By Doug Ward

We don’t know the last time the first day of classes was canceled.

We’re guessing it was January 1892, when the temperature fell to minus 23, the bottoms of thermometers shattered, and students started using the phrase “froze my bottom off” (or something approximating that).Cover of Pupil magazine

Of course, everyone was hardier back then, having to walk five miles to campus barefoot through the snow and fend off wolves with their bare, frostbitten hands and all. At least that’s what our elders told us. So everyone may have just shrugged off the lethally cold temperatures in 1892 and showed up for class as usual.

Unfortunately, Pupil magazine didn’t exist then, so we may never know. Thankfully, it does exist today, and we have a new issue available! (No applause necessary. Our frozen fingers and toes and ears and hair follicles are tender, too.) After hunkering down in a perpetual shiver for five straight days, you no doubt need a laugh.

Please don’t laugh too hard, though. The polar bear may hear you.

Polar bear?

Shh. Have a great start to the semester!

Doug Ward is associate director of the Center for Teaching Excellence and an associate professor of journalism and mass communications.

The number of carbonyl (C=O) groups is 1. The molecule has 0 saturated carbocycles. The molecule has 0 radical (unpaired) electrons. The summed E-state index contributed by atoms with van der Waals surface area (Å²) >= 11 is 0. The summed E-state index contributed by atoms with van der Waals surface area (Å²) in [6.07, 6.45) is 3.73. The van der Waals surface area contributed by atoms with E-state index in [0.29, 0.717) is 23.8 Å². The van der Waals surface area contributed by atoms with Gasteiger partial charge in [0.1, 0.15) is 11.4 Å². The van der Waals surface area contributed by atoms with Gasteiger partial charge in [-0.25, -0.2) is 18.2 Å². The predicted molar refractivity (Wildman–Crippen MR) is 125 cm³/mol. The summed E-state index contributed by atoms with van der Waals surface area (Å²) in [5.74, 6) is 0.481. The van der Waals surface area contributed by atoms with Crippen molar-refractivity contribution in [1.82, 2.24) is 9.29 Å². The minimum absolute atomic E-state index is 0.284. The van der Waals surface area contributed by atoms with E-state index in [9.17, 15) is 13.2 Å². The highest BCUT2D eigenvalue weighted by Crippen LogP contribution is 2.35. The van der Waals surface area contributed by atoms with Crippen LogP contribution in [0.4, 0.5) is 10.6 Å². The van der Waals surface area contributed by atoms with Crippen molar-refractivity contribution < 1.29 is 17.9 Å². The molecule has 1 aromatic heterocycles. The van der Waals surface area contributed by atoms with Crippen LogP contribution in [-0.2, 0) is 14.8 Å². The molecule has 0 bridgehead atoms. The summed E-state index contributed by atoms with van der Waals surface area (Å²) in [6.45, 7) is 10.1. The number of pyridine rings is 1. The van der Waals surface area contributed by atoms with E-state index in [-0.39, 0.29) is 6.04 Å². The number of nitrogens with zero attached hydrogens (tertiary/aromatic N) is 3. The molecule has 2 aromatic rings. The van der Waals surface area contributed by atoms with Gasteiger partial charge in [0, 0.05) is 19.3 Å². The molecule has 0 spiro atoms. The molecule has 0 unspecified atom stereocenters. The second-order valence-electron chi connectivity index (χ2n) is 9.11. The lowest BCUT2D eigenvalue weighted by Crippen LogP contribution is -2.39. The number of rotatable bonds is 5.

By Doug WardCover of Pupil magazine with an orange-haired person sitting in a booth with a pile of keyboards

We just looked at our office clock and realized that it was already March.

After we did some deep-breathing exercises and some puzzling over what happened to February, we realized the upside of losing track of time:

Spring break is only days – yes, days! – away.

We know how time can drag when you use an office clock as a calendar, though. So to help you get over those extra-long days before break, we offer the latest issue of Pupil magazine.

This is a themed issue, focusing on artificial intelligence, a topic that has generated almost as much academic froth as Prince Harry’s biography and Rhianna’s floating above the precious turf at the Super Bowl and singing “Rude Boy,” which we assumed was a critique of Prince Harry’s book.

OK, so we’re exaggerating about the academic froth, but we will say that we have uncovered a jaw-dropping secret about ChatGPT. It’s so astounding that we are sure it will make the days until break float by with ease.

Doug Ward is associate director of the Center for Teaching Excellence and an associate professor of journalism and mass communications at the University of Kansas.

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